local music scene south carolina

Showcase Band
Lay Quiet Awhile

I have spoken before about how I was living in California when South Carolina was at the peak of what I like to call its “Golden era” of music. This would be the time period somewhere just before Hootie and the end of the 90’s, a very experimental and rich presentation of artistic development both in music and the scene it rested comfortably on. I’ve been putting these showcases together now for almost five years and each one is a deep study on every nuance of each artist and band represented. From the music to the video performances, the songwriting and composition to the tattered photographs and music samples. I realize I am in a most unique position from an historical point of view and I’m learning that is actually accentuated by the fact that I missed just about the whole thing. You see, I get to hear these artists for the first time, for me everything is on face value and I find I’m enjoying that aspect very much.

 

I have known about Lay Quiet Awhile for years but these past two weeks I have truly gotten to know them and their body of work through my research. Being no fool I clearly understand Danielle Howle’s place in the South Carolina music scene and yes, she is a treasure, but what I took away from this band and this study was the fact that she was one of four talented musicians. In the mix of what became Lay Quiet Awhile I could clearly see how she grew and developed more as an artist by working with them and they grew and realized their sound by working with her and I believe this is as it should be. Everyone here is an exceptional talent, great players no doubt, and I am grateful for discovering new music to add to my private playlist.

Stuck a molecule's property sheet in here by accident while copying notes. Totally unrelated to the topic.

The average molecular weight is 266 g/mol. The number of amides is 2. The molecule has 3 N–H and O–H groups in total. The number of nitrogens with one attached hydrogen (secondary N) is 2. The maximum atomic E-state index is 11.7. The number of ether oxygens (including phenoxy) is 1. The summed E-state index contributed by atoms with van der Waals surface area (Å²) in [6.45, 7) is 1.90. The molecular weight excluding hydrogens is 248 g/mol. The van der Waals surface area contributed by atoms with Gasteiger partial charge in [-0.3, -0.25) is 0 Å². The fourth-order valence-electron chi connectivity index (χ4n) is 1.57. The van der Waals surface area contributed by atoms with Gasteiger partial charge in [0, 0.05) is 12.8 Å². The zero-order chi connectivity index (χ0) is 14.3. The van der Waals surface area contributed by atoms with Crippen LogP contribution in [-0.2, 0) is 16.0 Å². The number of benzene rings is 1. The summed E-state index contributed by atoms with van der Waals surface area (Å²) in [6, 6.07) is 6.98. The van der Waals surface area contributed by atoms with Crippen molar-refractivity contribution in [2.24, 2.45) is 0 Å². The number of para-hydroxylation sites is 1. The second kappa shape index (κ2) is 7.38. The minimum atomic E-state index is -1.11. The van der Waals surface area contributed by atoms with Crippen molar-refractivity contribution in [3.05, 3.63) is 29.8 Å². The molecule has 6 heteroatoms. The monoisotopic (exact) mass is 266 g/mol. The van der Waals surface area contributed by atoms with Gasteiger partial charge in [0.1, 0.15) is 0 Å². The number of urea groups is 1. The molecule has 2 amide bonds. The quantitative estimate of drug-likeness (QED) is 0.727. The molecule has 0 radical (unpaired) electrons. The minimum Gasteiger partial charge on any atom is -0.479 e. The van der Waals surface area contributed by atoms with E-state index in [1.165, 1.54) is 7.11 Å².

The Lay Quiet Awhile story began in 1986 with brothers Phil and Dan Cook. Both were musically inclined (Phil played guitar and Dan played bass and had studied violin), and the legendary Washington DC punk scene had inspired them both. Dan had already played in the local DC-inspired Virginia hardcore band Kids for Cash, and was ready to move on to something more diverse and challenging. Phil and original singer Greg Broom were absorbing the music of the Southeastern college rock scene (R.E.M, etc.) and the Paisley Underground (Rain Parade), and a project they called Lay Quiet Awhile was conceived. The band roster changed during its early stages, but they did release an independently produced and distributed EP, the self-titled “Lay Quiet Awhile” vinyl EP, in 1987 with Greg on vocals. They also had a song placement on the locally distributed compilation album titled “Another Pesky Compilation Album,” which was put together by DJs from the WUSC college radio station in 1988.

 

That same year saw the addition of front person Danielle Howle on vocals, guitar and songwriting. Together with drummer Troy Tague, who joined in 1987, they released a six-song cassette titled “The Other Eggs Are Waking Up”. With Danielle Howle joining the band that distinctive Lay Quiet Awhile sound came into full focus. But how exactly would one categorize that sound? Critics have described it as "eccentric buzz-mania" and "a blending of folk and punk without the sudden gearshifts that one might expect". The band described themselves as "melodic thrash folk metal.”

 

Lay Quiet Awhile built a reputation for being one of the Southeast's most promising (and eclectic) bands, opening for acts as diverse as Fugazi (who became big fans) and the Indigo Girls. It was at a 1992 show in Charleston, SC where the band caught the ear of the Indigo Girls’ Amy Ray, which landed them a recording contract with Daemon Records. Also in 1992, they contributed an early version of the song “Time Won’t Help” to the legendary Columbia compilation album “Please No Profanity.” Then in 1993, with the inclusion of drummer Dave Wright (who had a musical background that included structured drum corps and improvisational jazz ensembles), they released their first full-length offering titled “Delicate Wire,” which was recorded at Inner Ear Studios in Washington DC with Fugazi producer Don Zientara, and released by Daemon Records. In May of 1994 “Delicate Wire” was licensed to Southern Records for release in the UK and Europe with new artwork and packaging. The band’s last release was a vinyl EP recorded in Charlotte, NC, “Live at the Milestone,” released in 1994.

Band Members:

Greg Broom – vocals (1986 - 1987)

Danielle Howle - vocals, guitar (1988 - 1995, 2018)

Phil Cook – guitar (1986 - 1995)

Dan Cook - guitar, violin (1986 - 1995, 2018)

John Furr – guitar (2018)

Trae Eller – drums (1986)

Mason Stokes – drums (1986 - 87)

Troy Tague – drums (1987-1990, 2018)

David Wright – drums (1992 - 1995)

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